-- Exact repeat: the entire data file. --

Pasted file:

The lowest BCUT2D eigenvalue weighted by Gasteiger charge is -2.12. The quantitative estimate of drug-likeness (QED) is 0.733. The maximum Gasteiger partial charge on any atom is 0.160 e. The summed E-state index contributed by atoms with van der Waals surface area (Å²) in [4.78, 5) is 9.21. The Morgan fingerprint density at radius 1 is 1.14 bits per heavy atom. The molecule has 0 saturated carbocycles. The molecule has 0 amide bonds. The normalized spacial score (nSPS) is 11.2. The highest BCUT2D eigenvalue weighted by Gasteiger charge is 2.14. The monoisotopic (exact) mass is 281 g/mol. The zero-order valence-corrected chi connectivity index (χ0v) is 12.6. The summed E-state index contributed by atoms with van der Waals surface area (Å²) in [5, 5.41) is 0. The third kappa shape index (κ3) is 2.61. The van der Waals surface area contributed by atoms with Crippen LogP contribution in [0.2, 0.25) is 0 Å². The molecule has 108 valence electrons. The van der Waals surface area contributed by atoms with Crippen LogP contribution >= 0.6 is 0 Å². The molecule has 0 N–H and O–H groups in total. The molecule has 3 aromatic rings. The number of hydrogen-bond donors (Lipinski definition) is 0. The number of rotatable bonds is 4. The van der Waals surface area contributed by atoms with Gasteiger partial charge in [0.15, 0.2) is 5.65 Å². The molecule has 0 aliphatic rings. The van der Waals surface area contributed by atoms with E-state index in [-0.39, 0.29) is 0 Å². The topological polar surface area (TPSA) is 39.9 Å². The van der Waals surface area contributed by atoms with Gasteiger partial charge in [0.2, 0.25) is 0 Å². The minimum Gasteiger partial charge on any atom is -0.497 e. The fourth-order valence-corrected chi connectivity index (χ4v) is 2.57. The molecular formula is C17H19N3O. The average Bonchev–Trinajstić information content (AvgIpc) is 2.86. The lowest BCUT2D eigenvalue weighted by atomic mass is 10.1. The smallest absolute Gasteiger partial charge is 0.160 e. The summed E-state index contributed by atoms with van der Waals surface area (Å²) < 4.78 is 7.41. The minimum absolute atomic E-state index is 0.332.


The lowest BCUT2D eigenvalue weighted by Gasteiger charge is -2.12. The quantitative estimate of drug-likeness (QED) is 0.733. The maximum Gasteiger partial charge on any atom is 0.160 e. The summed E-state index contributed by atoms with van der Waals surface area (Å²) in [4.78, 5) is 9.21. The Morgan fingerprint density at radius 1 is 1.14 bits per heavy atom. The molecule has 0 saturated carbocycles. The molecule has 0 amide bonds. The normalized spacial score (nSPS) is 11.2. The highest BCUT2D eigenvalue weighted by Gasteiger charge is 2.14. The monoisotopic (exact) mass is 281 g/mol. The zero-order valence-corrected chi connectivity index (χ0v) is 12.6. The summed E-state index contributed by atoms with van der Waals surface area (Å²) in [5, 5.41) is 0. The third kappa shape index (κ3) is 2.61. The van der Waals surface area contributed by atoms with Crippen LogP contribution in [0.2, 0.25) is 0 Å². The molecule has 108 valence electrons. The van der Waals surface area contributed by atoms with Crippen LogP contribution >= 0.6 is 0 Å². The molecule has 0 N–H and O–H groups in total. The molecule has 3 aromatic rings. The number of hydrogen-bond donors (Lipinski definition) is 0. The number of rotatable bonds is 4. The van der Waals surface area contributed by atoms with Gasteiger partial charge in [0.15, 0.2) is 5.65 Å². The molecule has 0 aliphatic rings. The van der Waals surface area contributed by atoms with E-state index in [-0.39, 0.29) is 0 Å². The topological polar surface area (TPSA) is 39.9 Å². The van der Waals surface area contributed by atoms with Gasteiger partial charge in [0.2, 0.25) is 0 Å². The minimum Gasteiger partial charge on any atom is -0.497 e. The fourth-order valence-corrected chi connectivity index (χ4v) is 2.57. The molecular formula is C17H19N3O. The average Bonchev–Trinajstić information content (AvgIpc) is 2.86. The lowest BCUT2D eigenvalue weighted by atomic mass is 10.1. The smallest absolute Gasteiger partial charge is 0.160 e. The summed E-state index contributed by atoms with van der Waals surface area (Å²) < 4.78 is 7.41. The minimum absolute atomic E-state index is 0.332.